The struggle in raising money for a first-time investment fund lies in the difficulty of convincing limited partners (LPs) to take a gamble on an untested fund, when even well-established funds aren’t guaranteed to turn a profit. In fact, a whopping 95% of all VC firms aren’t profitable. Gathering enough LP investment can take several years and hundreds of meetings, even if you’re just raising a microfund (sub-$100MM).
But don’t let this discourage you. Many first-time funds are able to meet their goals by broadening their networks, honing their pitches, and creating a sense of urgency for potential investors. Here is how you can build your fund by attracting great investors.
Work all your connections
Deep-pocketed potential LPs like investment indexes and retirement funds are too conservative to take a chance on first-time VCs. In order to raise your fund, you’re going to have to think outside of traditional fundraising channels. Instead of trying to score these big fish, focus on raising funds from individuals, family offices, and corporate investors.
Many investors don’t respond well (or at all) to cold calling or emailing, so it’s time to leverage your network of personal connections. You will have the most luck fundraising from people you know or people just two to three degrees of connection away.
Draft up an email explaining what you’re working on and the potential investment opportunity. Send it to your personal network. If people are interested, set up a meeting. If not, ask if they know one or two others who might be. Ask for personal introductions, either via email or in person, if possible.
Try other LP investment channels
While the bulk of your funding will most likely come from people in your personal network and their connections, there are a few other sources you can use to raise interest in your fund:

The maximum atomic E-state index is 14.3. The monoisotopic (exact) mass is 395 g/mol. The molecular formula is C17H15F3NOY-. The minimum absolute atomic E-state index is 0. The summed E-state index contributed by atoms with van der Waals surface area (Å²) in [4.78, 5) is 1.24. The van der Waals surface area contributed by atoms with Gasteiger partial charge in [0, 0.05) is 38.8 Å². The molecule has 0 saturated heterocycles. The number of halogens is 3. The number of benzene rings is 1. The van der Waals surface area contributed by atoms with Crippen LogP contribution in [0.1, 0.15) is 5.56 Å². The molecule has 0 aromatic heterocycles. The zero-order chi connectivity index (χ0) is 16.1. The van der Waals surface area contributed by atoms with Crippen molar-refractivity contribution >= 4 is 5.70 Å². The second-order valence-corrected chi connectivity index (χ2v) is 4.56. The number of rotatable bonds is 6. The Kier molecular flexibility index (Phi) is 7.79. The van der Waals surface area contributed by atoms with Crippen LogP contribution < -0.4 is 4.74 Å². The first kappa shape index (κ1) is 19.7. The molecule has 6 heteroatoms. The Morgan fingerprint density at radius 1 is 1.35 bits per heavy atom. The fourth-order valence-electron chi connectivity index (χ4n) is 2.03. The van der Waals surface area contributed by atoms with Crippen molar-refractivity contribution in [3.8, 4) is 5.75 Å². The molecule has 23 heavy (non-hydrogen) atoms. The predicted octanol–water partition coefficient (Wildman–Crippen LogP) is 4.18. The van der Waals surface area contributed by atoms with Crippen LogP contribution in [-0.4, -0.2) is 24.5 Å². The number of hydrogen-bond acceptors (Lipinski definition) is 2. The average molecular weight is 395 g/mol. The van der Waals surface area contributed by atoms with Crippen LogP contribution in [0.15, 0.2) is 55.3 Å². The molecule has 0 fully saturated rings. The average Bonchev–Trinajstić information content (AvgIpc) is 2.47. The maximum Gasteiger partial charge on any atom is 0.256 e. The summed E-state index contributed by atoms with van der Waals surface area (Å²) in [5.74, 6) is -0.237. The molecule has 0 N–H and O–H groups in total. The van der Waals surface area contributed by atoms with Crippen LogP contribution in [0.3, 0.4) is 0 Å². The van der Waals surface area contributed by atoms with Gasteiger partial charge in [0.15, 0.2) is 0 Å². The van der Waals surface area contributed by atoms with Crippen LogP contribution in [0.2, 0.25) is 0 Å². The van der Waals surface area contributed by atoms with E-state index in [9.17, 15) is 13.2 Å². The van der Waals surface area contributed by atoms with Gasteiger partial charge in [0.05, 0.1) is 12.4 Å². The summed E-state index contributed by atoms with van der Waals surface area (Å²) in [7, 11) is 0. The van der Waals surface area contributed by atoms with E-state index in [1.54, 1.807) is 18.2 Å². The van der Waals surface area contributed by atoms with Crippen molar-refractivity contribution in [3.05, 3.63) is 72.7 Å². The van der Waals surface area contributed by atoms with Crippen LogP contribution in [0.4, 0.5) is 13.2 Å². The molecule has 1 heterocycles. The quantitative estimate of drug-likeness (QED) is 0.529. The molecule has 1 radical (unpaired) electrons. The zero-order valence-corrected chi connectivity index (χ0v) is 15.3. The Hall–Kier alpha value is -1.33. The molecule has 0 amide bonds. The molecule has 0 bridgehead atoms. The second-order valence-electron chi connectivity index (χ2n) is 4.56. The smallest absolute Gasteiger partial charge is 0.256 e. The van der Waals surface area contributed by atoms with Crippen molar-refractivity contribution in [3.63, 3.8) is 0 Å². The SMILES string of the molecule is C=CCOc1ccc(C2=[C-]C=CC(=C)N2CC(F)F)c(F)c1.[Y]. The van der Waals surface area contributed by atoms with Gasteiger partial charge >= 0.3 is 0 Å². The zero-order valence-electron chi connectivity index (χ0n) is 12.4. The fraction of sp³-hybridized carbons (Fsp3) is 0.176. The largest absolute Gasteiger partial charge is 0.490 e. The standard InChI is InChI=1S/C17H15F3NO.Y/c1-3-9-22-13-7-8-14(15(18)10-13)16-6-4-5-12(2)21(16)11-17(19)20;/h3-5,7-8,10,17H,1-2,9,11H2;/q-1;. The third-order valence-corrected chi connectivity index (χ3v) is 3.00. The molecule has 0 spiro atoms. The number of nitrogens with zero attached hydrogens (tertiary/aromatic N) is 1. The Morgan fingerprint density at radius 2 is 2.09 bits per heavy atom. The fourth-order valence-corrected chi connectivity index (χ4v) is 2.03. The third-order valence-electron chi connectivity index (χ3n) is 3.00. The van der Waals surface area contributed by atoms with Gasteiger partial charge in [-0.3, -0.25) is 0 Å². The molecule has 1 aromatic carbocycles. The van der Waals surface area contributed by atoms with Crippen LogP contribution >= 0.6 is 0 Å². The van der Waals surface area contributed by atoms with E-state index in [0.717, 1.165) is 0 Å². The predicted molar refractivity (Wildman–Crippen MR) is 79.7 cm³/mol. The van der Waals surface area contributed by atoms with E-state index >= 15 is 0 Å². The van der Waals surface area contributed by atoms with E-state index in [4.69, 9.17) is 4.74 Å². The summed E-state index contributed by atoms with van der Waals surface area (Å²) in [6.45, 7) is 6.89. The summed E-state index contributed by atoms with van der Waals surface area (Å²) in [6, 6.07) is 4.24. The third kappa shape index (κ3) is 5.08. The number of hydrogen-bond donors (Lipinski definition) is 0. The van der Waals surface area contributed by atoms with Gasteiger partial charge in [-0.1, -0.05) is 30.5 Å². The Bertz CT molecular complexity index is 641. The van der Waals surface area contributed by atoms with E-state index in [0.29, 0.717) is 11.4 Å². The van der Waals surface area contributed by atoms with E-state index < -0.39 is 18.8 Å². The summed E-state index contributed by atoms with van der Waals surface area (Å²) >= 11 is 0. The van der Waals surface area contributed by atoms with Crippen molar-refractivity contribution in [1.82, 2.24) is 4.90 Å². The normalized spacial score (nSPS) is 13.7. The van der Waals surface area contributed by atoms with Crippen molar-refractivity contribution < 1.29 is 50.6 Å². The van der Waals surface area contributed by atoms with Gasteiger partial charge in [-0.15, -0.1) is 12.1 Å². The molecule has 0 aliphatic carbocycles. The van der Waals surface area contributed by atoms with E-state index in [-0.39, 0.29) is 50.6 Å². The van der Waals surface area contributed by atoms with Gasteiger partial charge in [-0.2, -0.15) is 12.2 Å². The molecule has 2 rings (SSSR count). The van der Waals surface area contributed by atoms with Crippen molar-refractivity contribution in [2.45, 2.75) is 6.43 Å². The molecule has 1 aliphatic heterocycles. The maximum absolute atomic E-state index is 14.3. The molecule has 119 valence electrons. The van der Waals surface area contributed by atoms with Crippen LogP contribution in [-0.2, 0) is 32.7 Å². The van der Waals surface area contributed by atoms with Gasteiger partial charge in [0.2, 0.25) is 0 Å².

- AngelList: The startup community website has tools to help investors build and advertise their funds. First-time funds sometimes use the website as a kind of incubator for attracting early funding deals.
- Proprietary databases: Parsing data from companies like Pitchbook and Crunchbase can help you zero in on LPs who are historically likely to invest in funds similar to yours. With that information, you can create a list of likely candidates to approach and pitch. This data is very pricey, so make sure you have a strategy for using it before you buy.
- Founders: Startup founders who you’ve worked with in the past or have previously invested with are a good resource for raising reciprocal funds or requesting connections.
- Industry events: During fundraising, you’re basically always selling your fund. Business and social events are the perfect opportunities to meet potential investors. You aren’t likely to close any deals at a cocktail party, but practice your 30-second elevator pitch and be prepared to follow up later.
- Family and other non-traditional investors: Not all LPs need to be “in the business.” Anyone with an interest in what you’re doing and some money to invest is a potential investor. Family and friends may be interested in what you’re working on and may want to invest themselves, or they may know other people who might.
Be prepared for the pitch
Once you score some meetings, make the most of them by ensuring your LP investment pitch is persuasive, knowledgeable, and that it showcases what makes your company unique and worth a potential investor’s time and money. Since your fund is new, you won’t have past institutional success to rely on. Instead, you’ll need to impress investors with your personal background, philosophy, and investment savvy.